Brazil broke the deadlock in the 47th minute before La Celeste came roaring back with two goals in the latter parts of the second half to cause a great upset. 

Held at Maracanã Stadium in Rio de Janeiro, Brazil, it was fitting that officially around 174,000 people – unofficial estimates claim that the number was over 200,000 – witnessed this extravagant exhibition of men’s football. However, we’re unsure if the majority of the home fans present in the stadium would hold such an objective perspective on the matter. 

Italy vs France, 2006, Germany: 1(5)-1(3)

Another final that was more memorable for the high drama and narrative than the actual on-field display, particularly for the moment when the man-of-the-finals Zinedine Zidane went gung-ho in his final international appearance and headbutted Italy’s Marco Materazzi into a different galaxy for saying unkind things to the Frenchman’s family. 

Having lost their captain in the 110th minute, Les Bleus’ ultimately were defeated 5-3 on penalties as the Azzuri laid hands on their fourth world title, but the first in 24 years. 

Brazil vs Italy, 1970, Mexico: 4-1

In the popular imagination, Brazil, World Cups, and Joga Bonito seem to have a divine connection. It has been grand moments such as the 1970 final (or perhaps this whole world cup?) that has imprinted substance and reality into this widely and wildly popular imagination. 

This Brazil team, which boasted superstars such as Pelé, Tostão, Jairzinho, Rivellino, Gerson, Carlos Alberto, Felix, and Edu, thoroughly humbled and dismantled the Azzuri 4-1 in the final, and capped off a world cup campaign of wonder where their football touched godly levels and constructed a football mythology of their own. 

At the end of the night, Pelé walked out of the Estadio Azteca in Mexico City as a three-time world champion, and remains the only men’s player to date who can brag about this accomplishment.

West Germany vs Netherlands, 1974, Germany: 2-1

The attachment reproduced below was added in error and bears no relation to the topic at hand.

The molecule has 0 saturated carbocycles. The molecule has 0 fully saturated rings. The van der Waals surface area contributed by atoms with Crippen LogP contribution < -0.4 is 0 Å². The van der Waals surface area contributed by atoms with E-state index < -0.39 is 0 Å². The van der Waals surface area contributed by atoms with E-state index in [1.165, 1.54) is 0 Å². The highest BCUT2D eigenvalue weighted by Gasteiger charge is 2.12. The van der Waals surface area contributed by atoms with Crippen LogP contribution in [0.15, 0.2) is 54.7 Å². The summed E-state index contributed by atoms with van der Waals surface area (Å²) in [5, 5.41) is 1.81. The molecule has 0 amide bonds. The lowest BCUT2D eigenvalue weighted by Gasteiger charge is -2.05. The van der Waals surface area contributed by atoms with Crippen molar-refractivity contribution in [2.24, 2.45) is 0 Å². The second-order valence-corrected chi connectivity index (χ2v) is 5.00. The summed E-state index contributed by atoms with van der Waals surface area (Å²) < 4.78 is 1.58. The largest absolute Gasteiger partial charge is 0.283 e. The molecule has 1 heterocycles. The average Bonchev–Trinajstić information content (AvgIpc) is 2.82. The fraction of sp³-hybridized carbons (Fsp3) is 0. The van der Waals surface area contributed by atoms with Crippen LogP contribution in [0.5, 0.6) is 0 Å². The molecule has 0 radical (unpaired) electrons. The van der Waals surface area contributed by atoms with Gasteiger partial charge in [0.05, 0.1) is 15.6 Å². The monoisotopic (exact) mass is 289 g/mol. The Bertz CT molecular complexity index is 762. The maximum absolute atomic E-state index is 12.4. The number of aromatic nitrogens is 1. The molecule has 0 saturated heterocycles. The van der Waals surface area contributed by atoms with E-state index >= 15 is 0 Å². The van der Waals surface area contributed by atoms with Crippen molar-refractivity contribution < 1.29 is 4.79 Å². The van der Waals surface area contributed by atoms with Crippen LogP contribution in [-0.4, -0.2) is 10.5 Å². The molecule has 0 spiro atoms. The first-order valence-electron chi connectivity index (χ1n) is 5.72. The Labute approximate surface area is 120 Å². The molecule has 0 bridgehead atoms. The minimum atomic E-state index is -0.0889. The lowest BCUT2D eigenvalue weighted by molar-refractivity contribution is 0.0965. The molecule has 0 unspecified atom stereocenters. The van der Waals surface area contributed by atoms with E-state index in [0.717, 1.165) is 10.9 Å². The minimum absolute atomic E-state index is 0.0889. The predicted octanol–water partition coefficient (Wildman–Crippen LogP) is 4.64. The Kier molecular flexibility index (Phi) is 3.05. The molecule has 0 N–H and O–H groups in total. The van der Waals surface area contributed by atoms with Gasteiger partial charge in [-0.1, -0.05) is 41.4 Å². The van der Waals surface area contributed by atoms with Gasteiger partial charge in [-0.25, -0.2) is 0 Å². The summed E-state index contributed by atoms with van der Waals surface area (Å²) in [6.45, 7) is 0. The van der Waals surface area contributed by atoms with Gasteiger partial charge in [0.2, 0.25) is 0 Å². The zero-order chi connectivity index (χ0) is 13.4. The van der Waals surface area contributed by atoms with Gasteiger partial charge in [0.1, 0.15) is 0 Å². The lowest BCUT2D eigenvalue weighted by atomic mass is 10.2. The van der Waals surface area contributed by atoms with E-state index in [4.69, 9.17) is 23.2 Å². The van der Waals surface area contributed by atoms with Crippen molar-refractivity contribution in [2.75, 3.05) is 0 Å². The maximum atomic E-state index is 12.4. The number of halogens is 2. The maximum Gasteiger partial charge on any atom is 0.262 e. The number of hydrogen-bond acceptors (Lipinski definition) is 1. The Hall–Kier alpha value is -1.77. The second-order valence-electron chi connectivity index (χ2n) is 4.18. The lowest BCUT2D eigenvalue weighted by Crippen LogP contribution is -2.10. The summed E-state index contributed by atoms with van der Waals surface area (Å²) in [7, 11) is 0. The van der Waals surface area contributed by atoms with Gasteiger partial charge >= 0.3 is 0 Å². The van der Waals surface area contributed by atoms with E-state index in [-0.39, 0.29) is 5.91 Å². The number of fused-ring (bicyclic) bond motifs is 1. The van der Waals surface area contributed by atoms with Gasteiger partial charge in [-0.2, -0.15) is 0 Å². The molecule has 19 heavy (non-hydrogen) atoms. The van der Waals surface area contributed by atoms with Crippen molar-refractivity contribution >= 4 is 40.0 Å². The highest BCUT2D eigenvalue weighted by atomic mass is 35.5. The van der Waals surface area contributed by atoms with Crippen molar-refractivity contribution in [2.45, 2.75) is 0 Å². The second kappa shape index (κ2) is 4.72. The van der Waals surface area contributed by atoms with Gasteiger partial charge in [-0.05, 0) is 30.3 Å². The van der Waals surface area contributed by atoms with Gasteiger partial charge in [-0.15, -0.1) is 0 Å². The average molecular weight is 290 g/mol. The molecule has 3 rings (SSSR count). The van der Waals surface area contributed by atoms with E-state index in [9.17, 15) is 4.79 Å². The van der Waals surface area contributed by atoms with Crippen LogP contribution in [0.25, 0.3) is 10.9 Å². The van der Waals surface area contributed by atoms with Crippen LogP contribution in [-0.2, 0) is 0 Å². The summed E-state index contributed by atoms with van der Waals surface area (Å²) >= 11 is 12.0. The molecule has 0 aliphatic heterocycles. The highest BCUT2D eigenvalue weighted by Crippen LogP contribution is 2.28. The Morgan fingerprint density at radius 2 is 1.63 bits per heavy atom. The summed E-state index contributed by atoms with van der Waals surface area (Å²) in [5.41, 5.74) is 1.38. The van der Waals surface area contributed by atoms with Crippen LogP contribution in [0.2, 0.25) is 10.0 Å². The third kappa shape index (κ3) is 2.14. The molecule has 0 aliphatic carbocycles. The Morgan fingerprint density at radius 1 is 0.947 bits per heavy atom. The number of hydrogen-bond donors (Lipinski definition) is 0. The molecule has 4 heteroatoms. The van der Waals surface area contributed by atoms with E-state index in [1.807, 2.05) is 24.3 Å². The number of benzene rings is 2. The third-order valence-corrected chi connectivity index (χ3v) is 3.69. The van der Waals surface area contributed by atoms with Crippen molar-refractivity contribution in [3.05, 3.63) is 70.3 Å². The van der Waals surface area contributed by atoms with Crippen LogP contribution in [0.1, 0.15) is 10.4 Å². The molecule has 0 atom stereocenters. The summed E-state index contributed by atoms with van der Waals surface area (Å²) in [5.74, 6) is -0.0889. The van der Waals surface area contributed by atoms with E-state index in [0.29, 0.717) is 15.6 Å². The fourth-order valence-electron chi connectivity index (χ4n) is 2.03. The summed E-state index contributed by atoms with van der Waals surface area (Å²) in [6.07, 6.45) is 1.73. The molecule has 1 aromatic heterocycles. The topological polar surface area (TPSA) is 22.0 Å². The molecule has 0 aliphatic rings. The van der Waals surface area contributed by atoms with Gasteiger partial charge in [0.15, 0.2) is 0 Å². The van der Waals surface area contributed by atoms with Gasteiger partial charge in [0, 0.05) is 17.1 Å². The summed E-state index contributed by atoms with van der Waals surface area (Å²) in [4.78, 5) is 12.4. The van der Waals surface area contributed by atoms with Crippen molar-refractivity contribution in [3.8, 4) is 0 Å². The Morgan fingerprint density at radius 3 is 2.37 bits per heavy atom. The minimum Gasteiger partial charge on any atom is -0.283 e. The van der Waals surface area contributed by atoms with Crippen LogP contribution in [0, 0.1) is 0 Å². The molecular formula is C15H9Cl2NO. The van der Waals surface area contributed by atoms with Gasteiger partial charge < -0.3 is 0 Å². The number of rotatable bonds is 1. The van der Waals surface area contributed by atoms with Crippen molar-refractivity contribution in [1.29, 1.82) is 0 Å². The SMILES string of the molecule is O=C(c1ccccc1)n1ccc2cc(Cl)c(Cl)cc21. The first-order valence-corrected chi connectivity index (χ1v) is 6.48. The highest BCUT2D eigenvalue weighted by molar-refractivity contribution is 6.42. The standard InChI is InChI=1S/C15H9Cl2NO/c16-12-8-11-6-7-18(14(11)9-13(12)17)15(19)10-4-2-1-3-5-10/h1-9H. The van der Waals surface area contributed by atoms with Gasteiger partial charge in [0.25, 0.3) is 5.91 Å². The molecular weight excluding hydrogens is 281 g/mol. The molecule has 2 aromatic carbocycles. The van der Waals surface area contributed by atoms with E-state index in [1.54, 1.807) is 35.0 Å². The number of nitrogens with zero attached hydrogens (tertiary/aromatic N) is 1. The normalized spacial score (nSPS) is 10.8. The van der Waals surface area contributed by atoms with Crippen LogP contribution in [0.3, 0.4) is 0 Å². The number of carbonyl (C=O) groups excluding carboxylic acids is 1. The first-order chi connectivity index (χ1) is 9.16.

The footballing world owes a debt to the Netherlands, who have blessed the sport with their radical thinking and innovative playing styles that are taken for granted in today’s day and age. However, despite their game-changing contributions, the greatest trophy has always eluded them by the finest of margins. One good example of the same was the 1970 final versus West Germany in 1974 in Munich

In a battle of systems and tight tactics, Johan Cryuff-led Netherlands, who reeled their way through into the final playing not just football but Total Football, faced the defensively stringent hosts, West Germany. The Oranje started rapidly, scoring in the second minute. However, the West Germans bounced back within 20 minutes before the legendary Gerd Müller scored the winner, which was also his last international goal.

Former FIFA President former Joao Havelange (1974-1998) also infamously but unsubstantially claimed that this match was fixed in West Germany’s favour. 

Uruguay vs Argentina, 1930, Uruguay: 4-2

The first-ever men’s world cup final was also a clash of titans, in what was a rematch of the 1928 Amsterdam Olympics gold medal match.  

Fans had started entering the Estadio Centenario – specially built for the world cup – in Montevideo as early as eight in the morning, and all seats, nearly 70,000, were filled by noon even though there were still two hours left for kickoff. 

Serving a flurry of goals, it is safe to say that the performers didn’t fail to exhilarate their football-crazy audience. 

Losing 2-1 at halftime to Argentina, La Celeste, much to the delight of home support, turned the tide in the second half, winning the first-ever men’s world cup 4-2. 

Spain vs Netherlands, 2010, South Africa: 1-0

Played amongst teams who otherwise were known to amuse their audience with their fluid playing styles, this final was bereft of any goals or rhythm for ages. 

It was a game that hauled on with a highly perceptible sense of anxiety and tension. With the referee dishing a record 14 yellow cards and a red, it was an intense tactical battle where nobody was giving in. 

Just before the stroke of halftime, when Arjen Robben was standing behind the ball, ready to take the spot kick, was the perhaps closest the Dutch have ever come to winning the men’s world cup. Alas, his shot was saved by the Spanish captain, Iker Castillas. 

The deadlock was finally broken in the 116th minute by an Andres Iniesta’s strike that was worthy of delivering a first world cup triumph to La Furia Roja. 

Brazil vs Sweden, 1958, Sweden: 5-2

In 1958 began Brazil’s love story with the world cup, and it did in the prettiest and most dominant fashion. This thumping win 5-2 over the hosts was one for the football purists, the romantics who enjoy the means as much as the ends. 

By the end of the masterpiece, even the Swedish fans present at the Råsunda Stadium were in awe of their rivals on the day and openly applauded their genius. 

In this match, and in this tournament in general, the 17-year-old Pelé announced himself to the world. He, as all of us very well know, would go on to do magical things in the world of football.